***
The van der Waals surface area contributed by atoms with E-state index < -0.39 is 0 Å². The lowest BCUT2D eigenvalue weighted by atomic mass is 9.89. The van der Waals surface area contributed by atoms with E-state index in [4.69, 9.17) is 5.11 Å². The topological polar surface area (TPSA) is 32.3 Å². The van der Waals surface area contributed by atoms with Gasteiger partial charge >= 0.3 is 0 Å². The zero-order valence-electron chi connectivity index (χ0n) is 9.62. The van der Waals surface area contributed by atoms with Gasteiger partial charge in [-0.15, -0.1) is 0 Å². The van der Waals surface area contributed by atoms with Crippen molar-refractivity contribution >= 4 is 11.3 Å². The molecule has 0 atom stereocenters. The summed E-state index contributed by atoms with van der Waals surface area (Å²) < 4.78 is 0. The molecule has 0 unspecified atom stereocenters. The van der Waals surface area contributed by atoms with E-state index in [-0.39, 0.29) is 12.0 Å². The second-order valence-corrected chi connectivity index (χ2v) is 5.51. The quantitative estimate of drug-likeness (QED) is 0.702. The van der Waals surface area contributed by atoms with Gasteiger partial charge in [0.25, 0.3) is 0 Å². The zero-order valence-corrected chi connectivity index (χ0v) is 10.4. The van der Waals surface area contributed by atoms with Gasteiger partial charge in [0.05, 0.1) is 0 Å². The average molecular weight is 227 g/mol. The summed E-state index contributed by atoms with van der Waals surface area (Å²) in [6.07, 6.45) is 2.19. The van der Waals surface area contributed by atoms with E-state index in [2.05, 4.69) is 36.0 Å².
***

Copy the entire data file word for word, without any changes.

The van der Waals surface area contributed by atoms with E-state index < -0.39 is 0 Å². The lowest BCUT2D eigenvalue weighted by atomic mass is 9.89. The van der Waals surface area contributed by atoms with E-state index in [4.69, 9.17) is 5.11 Å². The topological polar surface area (TPSA) is 32.3 Å². The van der Waals surface area contributed by atoms with Gasteiger partial charge >= 0.3 is 0 Å². The zero-order valence-electron chi connectivity index (χ0n) is 9.62. The van der Waals surface area contributed by atoms with Gasteiger partial charge in [-0.15, -0.1) is 0 Å². The van der Waals surface area contributed by atoms with Crippen molar-refractivity contribution >= 4 is 11.3 Å². The molecule has 0 atom stereocenters. The summed E-state index contributed by atoms with van der Waals surface area (Å²) < 4.78 is 0. The molecule has 0 unspecified atom stereocenters. The van der Waals surface area contributed by atoms with E-state index in [-0.39, 0.29) is 12.0 Å². The second-order valence-corrected chi connectivity index (χ2v) is 5.51. The quantitative estimate of drug-likeness (QED) is 0.702. The van der Waals surface area contributed by atoms with Gasteiger partial charge in [0.25, 0.3) is 0 Å². The zero-order valence-corrected chi connectivity index (χ0v) is 10.4. The van der Waals surface area contributed by atoms with Gasteiger partial charge in [0.05, 0.1) is 0 Å². The average molecular weight is 227 g/mol. The summed E-state index contributed by atoms with van der Waals surface area (Å²) in [6.07, 6.45) is 2.19. The van der Waals surface area contributed by atoms with E-state index in [2.05, 4.69) is 36.0 Å².